Friday, May 22, 2009

California Conference To Cover Skills For Young CPAs

There may be minute signs of improvement in the economy but organizations are still looking for ways to save money and work with budget-conscious clientele.

The CalCPA Education Foundation this year elected to hold only one edition of its Young & Emerging Professionals conference, which has drawn some of the largest attendance among its many events. The conference will take place June 5.

Last year’s Young Professionals Conference attracted a total of more than 600 participants to its two separate but equal events a day apart in Northern and Southern California. The agendas for the two locations – and some of the speakers – were identical.

The CalCPA Education Foundation, the continuing education arm of the state’s largest accounting trade organization, has favored the separate-but-equal format to make it easier for people to attend its most popular conferences. But Gary Hammond, a program director for CalCPA, said that this year the organization had concerns that fewer accountants would be willing to pay the registration fees, which can range as high as $469 for CalCPA non-members (Members with 0-5 years of experience pay $225 unless they registered for a year-long economy package entitling them to steep discounts on conferences). So the Education Foundation decided to hold just one conference at the San Francisco Hilton, where it figured participation was likely to be strongest. Hammond still isn’t sure how many people will come. “I may not have an idea until the day before,” he says.

The agenda will cover some familiar ground. Past Young Professionals conferences have addressed such evergreen issues as career advancement and leadership skills.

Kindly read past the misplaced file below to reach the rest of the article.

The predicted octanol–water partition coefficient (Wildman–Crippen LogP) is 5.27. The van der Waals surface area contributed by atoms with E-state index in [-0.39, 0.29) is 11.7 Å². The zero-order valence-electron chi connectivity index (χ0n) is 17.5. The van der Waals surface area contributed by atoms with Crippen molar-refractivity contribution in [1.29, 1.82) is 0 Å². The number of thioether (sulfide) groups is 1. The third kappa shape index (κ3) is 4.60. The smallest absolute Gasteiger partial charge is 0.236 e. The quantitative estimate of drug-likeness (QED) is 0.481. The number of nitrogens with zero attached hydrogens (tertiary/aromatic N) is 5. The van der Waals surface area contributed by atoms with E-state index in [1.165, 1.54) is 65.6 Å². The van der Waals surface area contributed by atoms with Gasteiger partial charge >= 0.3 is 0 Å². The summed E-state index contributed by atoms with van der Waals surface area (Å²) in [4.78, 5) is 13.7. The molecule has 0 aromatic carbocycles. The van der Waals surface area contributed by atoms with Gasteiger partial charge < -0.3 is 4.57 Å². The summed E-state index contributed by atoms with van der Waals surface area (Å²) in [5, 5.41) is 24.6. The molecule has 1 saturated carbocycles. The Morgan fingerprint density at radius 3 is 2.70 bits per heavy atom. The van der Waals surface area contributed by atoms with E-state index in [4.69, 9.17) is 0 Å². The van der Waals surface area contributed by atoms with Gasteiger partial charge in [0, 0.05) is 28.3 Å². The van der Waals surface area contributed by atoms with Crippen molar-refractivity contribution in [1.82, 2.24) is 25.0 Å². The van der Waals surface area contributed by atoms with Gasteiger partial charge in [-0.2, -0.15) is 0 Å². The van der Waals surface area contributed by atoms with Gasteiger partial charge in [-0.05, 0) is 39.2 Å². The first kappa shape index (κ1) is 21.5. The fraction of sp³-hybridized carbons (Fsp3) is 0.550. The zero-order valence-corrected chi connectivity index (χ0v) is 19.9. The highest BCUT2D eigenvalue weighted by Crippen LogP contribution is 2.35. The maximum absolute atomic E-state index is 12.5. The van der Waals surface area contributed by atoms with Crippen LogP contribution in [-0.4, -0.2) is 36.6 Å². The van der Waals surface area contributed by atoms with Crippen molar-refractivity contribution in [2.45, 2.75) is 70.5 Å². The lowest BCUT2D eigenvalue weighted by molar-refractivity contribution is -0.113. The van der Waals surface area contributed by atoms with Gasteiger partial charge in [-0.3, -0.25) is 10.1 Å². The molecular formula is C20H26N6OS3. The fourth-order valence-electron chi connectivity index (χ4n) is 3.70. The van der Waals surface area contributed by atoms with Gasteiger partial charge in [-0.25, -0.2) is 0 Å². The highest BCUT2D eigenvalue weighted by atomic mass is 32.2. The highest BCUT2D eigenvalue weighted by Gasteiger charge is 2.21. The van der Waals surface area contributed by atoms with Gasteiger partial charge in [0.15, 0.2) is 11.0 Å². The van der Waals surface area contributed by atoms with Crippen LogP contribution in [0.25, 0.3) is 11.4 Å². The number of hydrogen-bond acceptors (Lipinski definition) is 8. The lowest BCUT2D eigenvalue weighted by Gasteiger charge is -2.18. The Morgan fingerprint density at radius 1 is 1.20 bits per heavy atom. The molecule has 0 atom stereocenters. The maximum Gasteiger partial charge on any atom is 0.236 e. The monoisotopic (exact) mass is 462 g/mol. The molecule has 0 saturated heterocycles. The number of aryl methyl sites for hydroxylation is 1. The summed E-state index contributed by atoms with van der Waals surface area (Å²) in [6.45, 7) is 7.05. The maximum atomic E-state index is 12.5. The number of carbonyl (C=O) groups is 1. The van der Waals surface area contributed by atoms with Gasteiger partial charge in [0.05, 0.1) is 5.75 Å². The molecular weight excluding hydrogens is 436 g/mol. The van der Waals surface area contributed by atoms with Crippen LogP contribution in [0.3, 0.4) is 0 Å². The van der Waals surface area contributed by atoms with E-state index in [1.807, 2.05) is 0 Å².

But this year’s event will focus more on current trends, including social networking in the workplace and survival tactics for the recession. The agenda itself also will have fewer sessions than usual. In the past, attendees had to choose between concurrent presentations at certain hours. Conference Co-Chair Amy Ainsworth, a manager at Palo Alto-based financial consulting firm Paraclae, said that a planning committee wanted to make the conference more user friendly. “We found that people wanted to attend simultaneous sessions,” Ainsworth said. “We focused on keeping the best so that no one would have to be torn.”

Ainsworth hopes that the conference will foster “a sense of solidarity” at a difficult time as speakers and attendees network and swap stories. Although less hard hit than other industries, the accounting profession in California has seen business and the hiring market slacken, discouraging some CPAs. “We hope people entering the field and already in the field see the long-range plan of what we do,” Ainsworth said. “Our profession is here to stay. There’s still a lot of innovation out there and leads.” 

No comments: